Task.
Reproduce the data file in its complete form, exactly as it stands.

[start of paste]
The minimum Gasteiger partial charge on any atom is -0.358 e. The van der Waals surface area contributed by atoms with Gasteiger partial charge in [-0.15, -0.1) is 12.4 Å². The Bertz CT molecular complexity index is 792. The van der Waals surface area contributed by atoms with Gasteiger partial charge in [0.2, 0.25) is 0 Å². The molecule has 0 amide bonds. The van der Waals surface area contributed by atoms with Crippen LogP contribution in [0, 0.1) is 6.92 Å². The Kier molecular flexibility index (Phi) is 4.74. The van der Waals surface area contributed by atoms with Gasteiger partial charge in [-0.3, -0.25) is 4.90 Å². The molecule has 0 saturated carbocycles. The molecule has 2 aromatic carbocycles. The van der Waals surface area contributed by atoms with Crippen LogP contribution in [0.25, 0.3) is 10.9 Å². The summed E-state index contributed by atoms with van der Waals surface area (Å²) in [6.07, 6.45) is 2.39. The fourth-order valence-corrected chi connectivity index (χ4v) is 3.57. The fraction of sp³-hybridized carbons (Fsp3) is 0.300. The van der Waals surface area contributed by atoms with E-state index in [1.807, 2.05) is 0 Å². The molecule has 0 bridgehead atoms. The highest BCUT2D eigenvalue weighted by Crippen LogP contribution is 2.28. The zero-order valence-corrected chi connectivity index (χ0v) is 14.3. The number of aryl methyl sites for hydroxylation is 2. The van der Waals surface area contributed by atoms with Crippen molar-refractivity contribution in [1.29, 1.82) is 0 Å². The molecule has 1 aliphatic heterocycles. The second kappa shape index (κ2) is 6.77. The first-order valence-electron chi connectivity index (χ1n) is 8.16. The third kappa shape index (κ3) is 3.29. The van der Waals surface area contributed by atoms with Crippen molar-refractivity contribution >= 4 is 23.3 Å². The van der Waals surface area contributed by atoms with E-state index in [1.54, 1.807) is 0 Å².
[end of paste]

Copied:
The minimum Gasteiger partial charge on any atom is -0.358 e. The van der Waals surface area contributed by atoms with Gasteiger partial charge in [-0.15, -0.1) is 12.4 Å². The Bertz CT molecular complexity index is 792. The van der Waals surface area contributed by atoms with Gasteiger partial charge in [0.2, 0.25) is 0 Å². The molecule has 0 amide bonds. The van der Waals surface area contributed by atoms with Crippen LogP contribution in [0, 0.1) is 6.92 Å². The Kier molecular flexibility index (Phi) is 4.74. The van der Waals surface area contributed by atoms with Gasteiger partial charge in [-0.3, -0.25) is 4.90 Å². The molecule has 0 saturated carbocycles. The molecule has 2 aromatic carbocycles. The van der Waals surface area contributed by atoms with Crippen LogP contribution in [0.25, 0.3) is 10.9 Å². The summed E-state index contributed by atoms with van der Waals surface area (Å²) in [6.07, 6.45) is 2.39. The fourth-order valence-corrected chi connectivity index (χ4v) is 3.57. The fraction of sp³-hybridized carbons (Fsp3) is 0.300. The van der Waals surface area contributed by atoms with E-state index in [1.807, 2.05) is 0 Å². The molecule has 0 bridgehead atoms. The highest BCUT2D eigenvalue weighted by Crippen LogP contribution is 2.28. The zero-order valence-corrected chi connectivity index (χ0v) is 14.3. The number of aryl methyl sites for hydroxylation is 2. The van der Waals surface area contributed by atoms with Crippen molar-refractivity contribution in [1.29, 1.82) is 0 Å². The molecule has 1 aliphatic heterocycles. The second kappa shape index (κ2) is 6.77. The first-order valence-electron chi connectivity index (χ1n) is 8.16. The third kappa shape index (κ3) is 3.29. The van der Waals surface area contributed by atoms with Crippen molar-refractivity contribution >= 4 is 23.3 Å². The van der Waals surface area contributed by atoms with E-state index in [1.54, 1.807) is 0 Å².